Creative developers might even use their blog space as an area to post documentation regarding the apps that they host. Those who host file format converters or office applications probably want to at least share information with their users regarding the types of documents these tools work with. Some people might make sure that even these are search engine optimized, so that their documentation can drive traffic to their blog and, in turn, the tools they offer.

In theory, it’s possible to totally switch content management systems to something that’s entirely based on the Ruby on Rails framework. Nevertheless, Rails-based CMS software shouldn’t be necessary for a majority of web developers. WordPress is popular for a reason, and the large number of plugins for it should ensure that it stays that way for some time. Maintenance of an existing WordPress blog can help administrators to play off of any search engine gains that they might have already made.

The same would go for those who want to develop a suite of web apps using something other than a vanilla installation of Ruby on Rails. Node.js as well as all of the various JavaScript implementations one might think of could run independently of WordPress, especially if they get segmented onto a different server structure using the same techniques. When deployed in this fashion, JavaScript-based frameworks can take advantage of everything that the V8 engine has to offer when run on native bare metal hardware.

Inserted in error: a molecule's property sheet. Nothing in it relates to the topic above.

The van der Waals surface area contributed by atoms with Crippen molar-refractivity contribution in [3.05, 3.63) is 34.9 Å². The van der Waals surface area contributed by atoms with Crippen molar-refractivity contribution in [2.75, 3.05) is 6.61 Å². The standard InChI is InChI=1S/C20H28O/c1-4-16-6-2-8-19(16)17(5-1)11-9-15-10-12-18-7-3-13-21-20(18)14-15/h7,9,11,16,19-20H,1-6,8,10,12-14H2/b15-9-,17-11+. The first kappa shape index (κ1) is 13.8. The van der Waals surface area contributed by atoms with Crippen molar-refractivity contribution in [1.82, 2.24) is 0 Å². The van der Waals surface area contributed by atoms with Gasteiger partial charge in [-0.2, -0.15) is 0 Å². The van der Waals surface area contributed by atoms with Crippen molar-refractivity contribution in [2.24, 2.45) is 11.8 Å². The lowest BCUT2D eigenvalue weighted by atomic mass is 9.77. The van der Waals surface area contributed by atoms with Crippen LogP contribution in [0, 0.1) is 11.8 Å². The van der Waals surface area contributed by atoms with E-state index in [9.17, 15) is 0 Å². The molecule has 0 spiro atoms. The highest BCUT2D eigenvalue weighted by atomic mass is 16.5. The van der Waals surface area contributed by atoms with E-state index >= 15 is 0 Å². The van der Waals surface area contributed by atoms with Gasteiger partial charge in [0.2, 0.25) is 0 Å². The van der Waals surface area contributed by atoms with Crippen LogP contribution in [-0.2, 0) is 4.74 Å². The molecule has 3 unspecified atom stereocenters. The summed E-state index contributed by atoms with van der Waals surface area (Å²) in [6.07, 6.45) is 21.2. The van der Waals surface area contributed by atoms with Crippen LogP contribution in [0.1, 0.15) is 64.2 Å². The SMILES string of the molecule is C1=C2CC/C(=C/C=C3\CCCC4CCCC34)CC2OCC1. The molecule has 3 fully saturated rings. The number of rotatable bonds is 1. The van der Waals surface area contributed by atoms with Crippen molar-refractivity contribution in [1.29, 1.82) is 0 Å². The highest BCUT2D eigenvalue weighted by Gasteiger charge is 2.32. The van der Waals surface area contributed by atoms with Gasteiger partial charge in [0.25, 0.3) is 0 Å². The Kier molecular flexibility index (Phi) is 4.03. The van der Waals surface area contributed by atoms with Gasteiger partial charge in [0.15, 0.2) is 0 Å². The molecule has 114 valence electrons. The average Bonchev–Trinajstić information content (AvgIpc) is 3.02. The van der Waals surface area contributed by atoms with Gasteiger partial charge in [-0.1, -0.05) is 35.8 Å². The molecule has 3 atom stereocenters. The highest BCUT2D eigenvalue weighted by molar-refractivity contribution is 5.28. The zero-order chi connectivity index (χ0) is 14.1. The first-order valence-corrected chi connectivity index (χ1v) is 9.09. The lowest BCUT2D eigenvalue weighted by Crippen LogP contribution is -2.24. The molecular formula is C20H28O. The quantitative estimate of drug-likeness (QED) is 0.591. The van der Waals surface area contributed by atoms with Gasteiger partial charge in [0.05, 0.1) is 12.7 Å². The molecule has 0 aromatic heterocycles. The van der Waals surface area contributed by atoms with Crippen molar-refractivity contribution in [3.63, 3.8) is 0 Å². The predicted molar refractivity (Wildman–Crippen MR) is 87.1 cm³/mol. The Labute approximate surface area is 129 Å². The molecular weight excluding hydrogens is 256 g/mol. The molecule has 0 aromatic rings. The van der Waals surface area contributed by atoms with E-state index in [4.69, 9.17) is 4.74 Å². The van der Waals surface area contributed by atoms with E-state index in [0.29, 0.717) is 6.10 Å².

Adding Other Frameworks to WordPress

Assuming that all of the work is done on a virtualized server structure, it’s possible to interface WordPress with nearly any other framework that you’d want to program in. Python-based financial scripts tend to work quite well if they’re entirely command line-driven. WordPress can display a mathematical result rendered as plain text input regardless of how it’s done. Any other language could theoretically be used as well.

For someone who wanted to manage a statistical project in R so that they could take advantage of multi-byte support, this kind of design might make a lot of sense. Naturally, most individuals who are only doing general purpose design work are going to stick with Node.js or React if they aren’t already coding their entire project in some dialect of Ruby. A few intrepid coders have actually tried to write entire integrations, though they’re normally not necessary. Enough information gets exposed over standard APIs that something like a hypothetical RailsPress implementation may not gain popularity outside of a specific niche.

Regardless of what kind of framework developers choose, security is going to be a major issue. Open source security patches have made it at least theoretically easy to keep server-side installations updated at all times. Some might find it a challenge to install these constantly, but they at least come as discrete packages.

Best of all, they’re fairly well documented. That alone should be more than enough to keep people coming back to the Rails and WordPress platforms for some time.

Also Read: 5 Useful WordPress Plugins Every Business Needs